Considering that Stemson is yet to even start human clinical trials, I do not expect this product to come to market any time soon. However, the scientific research behind this company’s technology seems to be solid, and the company itself is well funded (see further below).

On the company’s news page, last week they announced the hiring of Dr. Meghan Samberg as Vice President of R&D and Preclinical Development.

June 27, 2019

Stemson TherapeuticsDuring the last 30 days, we have received positive updates from: Aclaris Therapeutics; Dr. Lowry (new company Pelage Pharmaceuticals); Follica; Polichem; and Shiseido.

We also had a positive story from Columbia University (Dr. Angela Christiano) this week that I did not cover. It pertain to past research on JAK-STAT signaling and hair regrowth. I did not think that we could have a more inspiring month than we have just had in the world of hair loss cure research.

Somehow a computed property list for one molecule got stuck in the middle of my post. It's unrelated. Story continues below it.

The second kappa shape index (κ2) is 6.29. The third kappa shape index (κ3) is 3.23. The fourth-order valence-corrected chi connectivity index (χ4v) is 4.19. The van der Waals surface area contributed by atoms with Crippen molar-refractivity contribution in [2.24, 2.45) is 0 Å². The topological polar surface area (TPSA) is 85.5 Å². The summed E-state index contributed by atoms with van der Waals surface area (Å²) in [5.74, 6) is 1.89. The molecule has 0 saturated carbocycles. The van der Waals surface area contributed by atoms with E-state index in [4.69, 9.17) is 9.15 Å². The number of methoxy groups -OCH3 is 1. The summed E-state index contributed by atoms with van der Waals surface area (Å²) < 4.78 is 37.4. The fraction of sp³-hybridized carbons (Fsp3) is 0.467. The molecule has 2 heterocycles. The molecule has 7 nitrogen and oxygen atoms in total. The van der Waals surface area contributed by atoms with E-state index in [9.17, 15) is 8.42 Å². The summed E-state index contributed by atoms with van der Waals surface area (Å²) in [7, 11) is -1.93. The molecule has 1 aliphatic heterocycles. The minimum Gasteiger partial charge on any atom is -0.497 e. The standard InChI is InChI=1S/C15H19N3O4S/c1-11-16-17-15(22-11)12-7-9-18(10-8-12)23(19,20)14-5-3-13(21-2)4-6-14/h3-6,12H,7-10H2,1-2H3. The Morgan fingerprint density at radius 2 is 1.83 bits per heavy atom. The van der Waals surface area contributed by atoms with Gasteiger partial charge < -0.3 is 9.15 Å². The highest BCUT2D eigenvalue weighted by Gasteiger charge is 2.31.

Stemson Therapeutics has Arrived

I might have been wrong.

Perhaps the biggest story of the year is the fact that Stemson Therapeutics is now a reality, and they have officially launched their website. I originally covered this company in October 2018.

Moreover, Stemson has secured a multi-million dollar investment from pharmaceutical giant Allergan.

I have covered the co-founder of Stemson Therapeutics, Dr. Alexey Terskikh, numerous times in the past. He kindly gave me an interview in 2017, in which he mentioned that the biggest thing holding them back was lack of sufficient funding.

I have asked Dr. Terskikh to give us another interview soon and hopefully he will accept. Earlier this month, he told me that his lab was given a podium presentation at the ISSCR conference on June 27th, and were about to launch their new website around the same time. However, he did not mention the below surprising development.